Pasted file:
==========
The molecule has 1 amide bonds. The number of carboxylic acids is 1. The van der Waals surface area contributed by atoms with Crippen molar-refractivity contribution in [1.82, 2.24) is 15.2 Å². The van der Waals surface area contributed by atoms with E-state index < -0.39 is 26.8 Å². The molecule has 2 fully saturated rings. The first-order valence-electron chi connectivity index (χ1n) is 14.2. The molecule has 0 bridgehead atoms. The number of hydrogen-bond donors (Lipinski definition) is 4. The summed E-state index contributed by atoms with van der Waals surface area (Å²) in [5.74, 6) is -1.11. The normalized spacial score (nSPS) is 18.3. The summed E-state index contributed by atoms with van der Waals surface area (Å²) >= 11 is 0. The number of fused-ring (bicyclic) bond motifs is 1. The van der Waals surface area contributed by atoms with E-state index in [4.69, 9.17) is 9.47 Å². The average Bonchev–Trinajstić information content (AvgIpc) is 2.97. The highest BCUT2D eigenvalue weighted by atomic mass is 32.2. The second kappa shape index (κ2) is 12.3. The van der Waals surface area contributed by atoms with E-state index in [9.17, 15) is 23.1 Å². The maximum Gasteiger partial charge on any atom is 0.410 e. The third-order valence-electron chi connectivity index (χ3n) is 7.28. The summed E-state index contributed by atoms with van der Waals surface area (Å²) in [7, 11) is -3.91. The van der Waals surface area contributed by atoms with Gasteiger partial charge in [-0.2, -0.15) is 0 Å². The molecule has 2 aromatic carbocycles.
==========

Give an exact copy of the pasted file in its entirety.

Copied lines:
The molecule has 1 amide bonds. The number of carboxylic acids is 1. The van der Waals surface area contributed by atoms with Crippen molar-refractivity contribution in [1.82, 2.24) is 15.2 Å². The van der Waals surface area contributed by atoms with E-state index < -0.39 is 26.8 Å². The molecule has 2 fully saturated rings. The first-order valence-electron chi connectivity index (χ1n) is 14.2. The molecule has 0 bridgehead atoms. The number of hydrogen-bond donors (Lipinski definition) is 4. The summed E-state index contributed by atoms with van der Waals surface area (Å²) in [5.74, 6) is -1.11. The normalized spacial score (nSPS) is 18.3. The summed E-state index contributed by atoms with van der Waals surface area (Å²) >= 11 is 0. The number of fused-ring (bicyclic) bond motifs is 1. The van der Waals surface area contributed by atoms with E-state index in [4.69, 9.17) is 9.47 Å². The average Bonchev–Trinajstić information content (AvgIpc) is 2.97. The highest BCUT2D eigenvalue weighted by atomic mass is 32.2. The second kappa shape index (κ2) is 12.3. The van der Waals surface area contributed by atoms with E-state index in [9.17, 15) is 23.1 Å². The maximum Gasteiger partial charge on any atom is 0.410 e. The third-order valence-electron chi connectivity index (χ3n) is 7.28. The summed E-state index contributed by atoms with van der Waals surface area (Å²) in [7, 11) is -3.91. The van der Waals surface area contributed by atoms with Gasteiger partial charge in [-0.2, -0.15) is 0 Å². The molecule has 2 aromatic carbocycles.